Right now, it would cost me $10.89 to Uber from the Lakewood-Wadsworth light rail station to Coors Field. If I were to take public transit instead, it would be three dollars. However, using the light rail would take about twice as long – an Uber driver could cover the distance in under 15-minutes and drop me off curbside. Using public mass transit, on the other hand, means I’d be dealing with a 15-minute ride plus a 15-minute walk to the stadium.
After 239 goes into effect, it’s certainly plausible that some consumers who would have otherwise used Uber may decide to ride the less costly light rail.
This problem will only become aggravated for firms that raise their prices. Suppose Uber raises its prices to offset the fee levied by 239. Meanwhile, RTD has become more cost-effective and efficient. Consumers will shiftaway from rideshare and into RTD. The price difference between private and public transit is already enough to buy a hot dog at a Rockies game, and if it continues to widen, at some point, the amount saved by taking public transit will offset the longer travel time.
Economists call sensitivity to price increase, “price elasticity of demand.” When consumer demand is more “elastic,” it is more responsive to changes in the price. An important factor in the determination of elasticity is the number of close substitutes for the good in question. If there are a large number of close substitutes, consumers will be more responsive to price increase. In this case, because 239 both increases the number of substitutes for private transportation and will most likely raise the price for private transportation, marginal consumers will switch to the new, less costly substitute – mass transit.
All this comes at a time when financial analysts have become even more concerned about Uber’s relevancy in the market. Years of heavy losses are starting to add up. Lyft’s outlook isn’t any better. The costs will fall heavily upon the firms, on their employees, and those of us who love ride sharing platforms.
239 taxes transportation firms, decreases demand for their services, and increases the elasticity of private transportation demand. Firms operating in Colorado will bear a financial burden that far exceeds the dollar value of the commercial vehicle fee, and they will not be able to recoup this loss by raising the prices for their services. Instead, they’ll have to cut costs.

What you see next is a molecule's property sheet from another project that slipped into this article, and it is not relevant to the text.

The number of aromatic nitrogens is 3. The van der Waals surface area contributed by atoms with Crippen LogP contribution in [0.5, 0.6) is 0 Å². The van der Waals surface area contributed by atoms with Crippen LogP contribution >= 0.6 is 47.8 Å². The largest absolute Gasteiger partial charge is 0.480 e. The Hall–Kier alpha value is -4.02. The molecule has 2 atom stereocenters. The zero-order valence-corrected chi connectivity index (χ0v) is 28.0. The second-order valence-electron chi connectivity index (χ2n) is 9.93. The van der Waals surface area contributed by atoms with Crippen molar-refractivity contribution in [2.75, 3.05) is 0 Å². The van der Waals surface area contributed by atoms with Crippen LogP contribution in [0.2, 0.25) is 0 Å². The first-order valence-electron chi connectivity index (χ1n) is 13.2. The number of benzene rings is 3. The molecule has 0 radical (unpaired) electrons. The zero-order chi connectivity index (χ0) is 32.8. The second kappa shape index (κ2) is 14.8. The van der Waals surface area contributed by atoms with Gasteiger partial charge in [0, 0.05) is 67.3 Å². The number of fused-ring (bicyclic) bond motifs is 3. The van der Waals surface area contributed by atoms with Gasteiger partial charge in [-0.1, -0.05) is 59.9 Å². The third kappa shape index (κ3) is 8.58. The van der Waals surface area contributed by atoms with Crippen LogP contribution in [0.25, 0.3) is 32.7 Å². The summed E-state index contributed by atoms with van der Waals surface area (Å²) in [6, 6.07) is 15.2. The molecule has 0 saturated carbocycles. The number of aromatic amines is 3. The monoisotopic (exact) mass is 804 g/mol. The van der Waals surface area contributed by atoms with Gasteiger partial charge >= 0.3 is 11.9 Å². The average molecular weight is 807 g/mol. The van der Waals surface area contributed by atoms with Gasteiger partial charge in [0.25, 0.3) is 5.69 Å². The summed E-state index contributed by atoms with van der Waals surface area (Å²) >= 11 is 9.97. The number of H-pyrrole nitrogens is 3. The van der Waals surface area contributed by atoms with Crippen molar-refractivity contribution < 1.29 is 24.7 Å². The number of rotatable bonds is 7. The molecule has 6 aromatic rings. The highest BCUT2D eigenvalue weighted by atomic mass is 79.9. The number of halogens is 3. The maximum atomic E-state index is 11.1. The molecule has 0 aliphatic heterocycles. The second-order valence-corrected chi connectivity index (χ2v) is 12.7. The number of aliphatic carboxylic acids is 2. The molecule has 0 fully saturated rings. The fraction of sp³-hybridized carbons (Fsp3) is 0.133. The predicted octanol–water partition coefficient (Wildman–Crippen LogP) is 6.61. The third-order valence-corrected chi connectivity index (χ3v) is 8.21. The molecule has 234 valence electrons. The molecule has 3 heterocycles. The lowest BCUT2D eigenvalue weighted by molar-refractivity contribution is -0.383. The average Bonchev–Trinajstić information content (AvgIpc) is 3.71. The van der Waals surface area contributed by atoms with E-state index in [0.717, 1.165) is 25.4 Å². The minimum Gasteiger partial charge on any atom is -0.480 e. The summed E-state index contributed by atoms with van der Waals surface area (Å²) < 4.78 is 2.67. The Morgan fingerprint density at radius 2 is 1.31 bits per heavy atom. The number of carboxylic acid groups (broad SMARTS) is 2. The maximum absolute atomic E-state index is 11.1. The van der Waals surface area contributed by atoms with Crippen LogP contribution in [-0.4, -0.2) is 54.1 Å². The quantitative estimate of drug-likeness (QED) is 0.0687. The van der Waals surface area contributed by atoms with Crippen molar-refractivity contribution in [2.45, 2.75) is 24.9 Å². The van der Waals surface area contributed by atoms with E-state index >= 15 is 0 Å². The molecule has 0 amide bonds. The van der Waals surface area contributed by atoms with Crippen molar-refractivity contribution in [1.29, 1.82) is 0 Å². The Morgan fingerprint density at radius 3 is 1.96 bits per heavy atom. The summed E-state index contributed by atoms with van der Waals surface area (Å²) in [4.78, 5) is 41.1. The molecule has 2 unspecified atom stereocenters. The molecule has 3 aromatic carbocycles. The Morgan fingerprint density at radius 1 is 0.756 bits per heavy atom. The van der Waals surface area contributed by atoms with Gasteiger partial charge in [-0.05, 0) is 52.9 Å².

Corporations will likely begin by contracting/hiring fewer drivers/employees. After all, they won’t need so many people working for them in the face of reduced demand for their services. Those workers remaining will likely see their wages cut. This is especially the case for rideshare platforms, like Uber and Lyft. These corporations have very low capital costs, because most of their capital (i.e., cars) is not really theirs – the vehicles belong to their independently contracted drivers. While Uber and Lyft don’t have a ton of room to reduce capital expenditure, they can recoup some of their losses from 239 by taking a higher percentage of the ride fee from each driver. Bear in mind, these drivers are already woefully underpaid. Meanwhile, cab drivers who are reeling from rideshare competition will face new hardships from expanded public transportation. In brief, it is the worker, at least as much as the capitalist, who will bear the costs.
In all honesty, we cannot fully determine the magnitude of these costs until the stakeholder group concludes its analysis. We sincerely hope, however, that the stakeholders keep the employees and contractors in mind as it makes its recommendations. Local drivers hold at least as much a stake in this as any bureau, department, environmental activist organization, corporation, policymaker, or Regional Transportation Authority.
To administer regulations without regard to their plight would be a gross miscarriage of justice. Underpaid Uber drivers, the taxicab operators struggling to remain afloat, and the woman who gave you the keys to your rental car will be the ones paying for your electric vehicles and public transportation.
Tegan Truitt is an intern with the Energy and Environmental Policy Center. He is a rising junior at Grove City College, double majoring in economics and philosophy and minoring in math.